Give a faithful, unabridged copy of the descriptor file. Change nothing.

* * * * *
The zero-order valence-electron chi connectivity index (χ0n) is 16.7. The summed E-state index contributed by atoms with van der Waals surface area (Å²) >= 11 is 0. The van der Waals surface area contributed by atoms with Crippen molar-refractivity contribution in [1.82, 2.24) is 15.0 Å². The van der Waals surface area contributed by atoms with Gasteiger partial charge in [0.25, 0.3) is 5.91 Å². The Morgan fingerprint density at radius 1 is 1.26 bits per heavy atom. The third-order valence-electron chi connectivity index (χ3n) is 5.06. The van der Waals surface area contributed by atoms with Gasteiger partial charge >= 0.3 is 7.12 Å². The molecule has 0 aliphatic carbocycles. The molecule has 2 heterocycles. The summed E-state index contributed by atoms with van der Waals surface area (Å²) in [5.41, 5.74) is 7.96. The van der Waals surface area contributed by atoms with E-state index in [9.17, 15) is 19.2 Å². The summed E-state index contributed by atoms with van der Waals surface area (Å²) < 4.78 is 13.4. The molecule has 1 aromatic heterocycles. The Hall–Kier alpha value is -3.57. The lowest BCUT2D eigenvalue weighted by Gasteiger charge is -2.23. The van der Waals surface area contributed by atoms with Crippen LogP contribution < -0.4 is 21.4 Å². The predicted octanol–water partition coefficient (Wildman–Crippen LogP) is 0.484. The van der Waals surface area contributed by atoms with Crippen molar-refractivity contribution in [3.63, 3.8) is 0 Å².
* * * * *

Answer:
The zero-order valence-electron chi connectivity index (χ0n) is 16.7. The summed E-state index contributed by atoms with van der Waals surface area (Å²) >= 11 is 0. The van der Waals surface area contributed by atoms with Crippen molar-refractivity contribution in [1.82, 2.24) is 15.0 Å². The van der Waals surface area contributed by atoms with Gasteiger partial charge in [0.25, 0.3) is 5.91 Å². The Morgan fingerprint density at radius 1 is 1.26 bits per heavy atom. The third-order valence-electron chi connectivity index (χ3n) is 5.06. The van der Waals surface area contributed by atoms with Gasteiger partial charge >= 0.3 is 7.12 Å². The molecule has 0 aliphatic carbocycles. The molecule has 2 heterocycles. The summed E-state index contributed by atoms with van der Waals surface area (Å²) in [5.41, 5.74) is 7.96. The van der Waals surface area contributed by atoms with E-state index in [9.17, 15) is 19.2 Å². The summed E-state index contributed by atoms with van der Waals surface area (Å²) < 4.78 is 13.4. The molecule has 1 aromatic heterocycles. The Hall–Kier alpha value is -3.57. The lowest BCUT2D eigenvalue weighted by Gasteiger charge is -2.23. The van der Waals surface area contributed by atoms with Crippen LogP contribution < -0.4 is 21.4 Å². The predicted octanol–water partition coefficient (Wildman–Crippen LogP) is 0.484. The van der Waals surface area contributed by atoms with Crippen molar-refractivity contribution in [3.63, 3.8) is 0 Å².